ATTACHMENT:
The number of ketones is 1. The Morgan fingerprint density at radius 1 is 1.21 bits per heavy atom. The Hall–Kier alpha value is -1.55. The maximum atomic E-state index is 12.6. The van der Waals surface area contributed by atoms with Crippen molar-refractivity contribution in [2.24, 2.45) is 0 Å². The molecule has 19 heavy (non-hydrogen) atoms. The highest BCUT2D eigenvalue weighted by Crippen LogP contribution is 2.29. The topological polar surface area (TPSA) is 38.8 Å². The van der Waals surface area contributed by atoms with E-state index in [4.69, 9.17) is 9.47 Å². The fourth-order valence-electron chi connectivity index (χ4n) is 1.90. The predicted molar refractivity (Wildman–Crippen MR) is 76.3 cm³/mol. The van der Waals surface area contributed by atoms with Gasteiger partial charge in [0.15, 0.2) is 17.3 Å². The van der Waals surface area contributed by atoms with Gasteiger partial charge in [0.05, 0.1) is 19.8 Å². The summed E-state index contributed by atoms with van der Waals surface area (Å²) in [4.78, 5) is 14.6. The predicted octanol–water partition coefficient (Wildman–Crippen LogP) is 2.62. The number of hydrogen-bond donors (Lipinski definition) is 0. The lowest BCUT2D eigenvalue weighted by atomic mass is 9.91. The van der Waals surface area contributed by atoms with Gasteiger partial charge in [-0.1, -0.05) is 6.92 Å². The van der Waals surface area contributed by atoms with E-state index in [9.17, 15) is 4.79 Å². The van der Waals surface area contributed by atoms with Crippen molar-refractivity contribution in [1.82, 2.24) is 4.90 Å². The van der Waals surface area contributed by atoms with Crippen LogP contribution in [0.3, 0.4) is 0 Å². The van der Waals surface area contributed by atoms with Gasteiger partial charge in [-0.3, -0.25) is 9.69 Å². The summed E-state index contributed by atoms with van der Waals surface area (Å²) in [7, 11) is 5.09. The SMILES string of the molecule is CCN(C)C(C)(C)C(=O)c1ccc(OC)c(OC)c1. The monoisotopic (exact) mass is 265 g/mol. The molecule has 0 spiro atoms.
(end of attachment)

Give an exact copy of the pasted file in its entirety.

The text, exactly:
The number of ketones is 1. The Morgan fingerprint density at radius 1 is 1.21 bits per heavy atom. The Hall–Kier alpha value is -1.55. The maximum atomic E-state index is 12.6. The van der Waals surface area contributed by atoms with Crippen molar-refractivity contribution in [2.24, 2.45) is 0 Å². The molecule has 19 heavy (non-hydrogen) atoms. The highest BCUT2D eigenvalue weighted by Crippen LogP contribution is 2.29. The topological polar surface area (TPSA) is 38.8 Å². The van der Waals surface area contributed by atoms with E-state index in [4.69, 9.17) is 9.47 Å². The fourth-order valence-electron chi connectivity index (χ4n) is 1.90. The predicted molar refractivity (Wildman–Crippen MR) is 76.3 cm³/mol. The van der Waals surface area contributed by atoms with Gasteiger partial charge in [0.15, 0.2) is 17.3 Å². The van der Waals surface area contributed by atoms with Gasteiger partial charge in [0.05, 0.1) is 19.8 Å². The summed E-state index contributed by atoms with van der Waals surface area (Å²) in [4.78, 5) is 14.6. The predicted octanol–water partition coefficient (Wildman–Crippen LogP) is 2.62. The number of hydrogen-bond donors (Lipinski definition) is 0. The lowest BCUT2D eigenvalue weighted by atomic mass is 9.91. The van der Waals surface area contributed by atoms with Gasteiger partial charge in [-0.1, -0.05) is 6.92 Å². The van der Waals surface area contributed by atoms with E-state index in [9.17, 15) is 4.79 Å². The van der Waals surface area contributed by atoms with Crippen molar-refractivity contribution in [1.82, 2.24) is 4.90 Å². The van der Waals surface area contributed by atoms with Crippen LogP contribution in [0.3, 0.4) is 0 Å². The van der Waals surface area contributed by atoms with Gasteiger partial charge in [-0.3, -0.25) is 9.69 Å². The summed E-state index contributed by atoms with van der Waals surface area (Å²) in [7, 11) is 5.09. The SMILES string of the molecule is CCN(C)C(C)(C)C(=O)c1ccc(OC)c(OC)c1. The monoisotopic (exact) mass is 265 g/mol. The molecule has 0 spiro atoms.